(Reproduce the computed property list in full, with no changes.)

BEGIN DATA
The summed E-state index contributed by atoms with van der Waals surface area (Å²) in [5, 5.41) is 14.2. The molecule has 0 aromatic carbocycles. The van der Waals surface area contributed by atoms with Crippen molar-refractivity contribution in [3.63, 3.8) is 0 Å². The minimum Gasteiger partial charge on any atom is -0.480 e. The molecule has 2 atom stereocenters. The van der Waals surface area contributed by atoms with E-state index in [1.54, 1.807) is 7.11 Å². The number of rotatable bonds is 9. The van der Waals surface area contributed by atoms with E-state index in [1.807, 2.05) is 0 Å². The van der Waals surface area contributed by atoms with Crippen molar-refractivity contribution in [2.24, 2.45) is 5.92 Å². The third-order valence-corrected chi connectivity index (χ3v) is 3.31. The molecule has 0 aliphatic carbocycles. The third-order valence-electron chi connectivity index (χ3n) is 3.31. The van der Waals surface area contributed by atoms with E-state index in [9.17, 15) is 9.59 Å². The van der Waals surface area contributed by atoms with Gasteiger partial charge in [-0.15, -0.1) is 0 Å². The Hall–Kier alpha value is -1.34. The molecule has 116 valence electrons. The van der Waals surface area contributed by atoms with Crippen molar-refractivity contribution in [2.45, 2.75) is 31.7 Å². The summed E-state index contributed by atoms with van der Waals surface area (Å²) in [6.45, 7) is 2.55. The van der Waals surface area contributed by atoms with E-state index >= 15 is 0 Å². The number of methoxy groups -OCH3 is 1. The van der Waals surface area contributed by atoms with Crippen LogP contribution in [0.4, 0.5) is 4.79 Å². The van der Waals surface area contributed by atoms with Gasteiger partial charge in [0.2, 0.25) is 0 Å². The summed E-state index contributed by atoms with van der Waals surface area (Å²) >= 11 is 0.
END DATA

The summed E-state index contributed by atoms with van der Waals surface area (Å²) in [5, 5.41) is 14.2. The molecule has 0 aromatic carbocycles. The van der Waals surface area contributed by atoms with Crippen molar-refractivity contribution in [3.63, 3.8) is 0 Å². The minimum Gasteiger partial charge on any atom is -0.480 e. The molecule has 2 atom stereocenters. The van der Waals surface area contributed by atoms with E-state index in [1.54, 1.807) is 7.11 Å². The number of rotatable bonds is 9. The van der Waals surface area contributed by atoms with E-state index in [1.807, 2.05) is 0 Å². The van der Waals surface area contributed by atoms with Crippen molar-refractivity contribution in [2.24, 2.45) is 5.92 Å². The third-order valence-corrected chi connectivity index (χ3v) is 3.31. The molecule has 0 aliphatic carbocycles. The third-order valence-electron chi connectivity index (χ3n) is 3.31. The van der Waals surface area contributed by atoms with E-state index in [9.17, 15) is 9.59 Å². The van der Waals surface area contributed by atoms with Gasteiger partial charge in [-0.15, -0.1) is 0 Å². The Hall–Kier alpha value is -1.34. The molecule has 116 valence electrons. The van der Waals surface area contributed by atoms with Crippen molar-refractivity contribution in [2.45, 2.75) is 31.7 Å². The summed E-state index contributed by atoms with van der Waals surface area (Å²) in [6.45, 7) is 2.55. The van der Waals surface area contributed by atoms with E-state index >= 15 is 0 Å². The number of methoxy groups -OCH3 is 1. The van der Waals surface area contributed by atoms with Crippen LogP contribution in [0.4, 0.5) is 4.79 Å². The van der Waals surface area contributed by atoms with Gasteiger partial charge in [0.2, 0.25) is 0 Å². The summed E-state index contributed by atoms with van der Waals surface area (Å²) >= 11 is 0.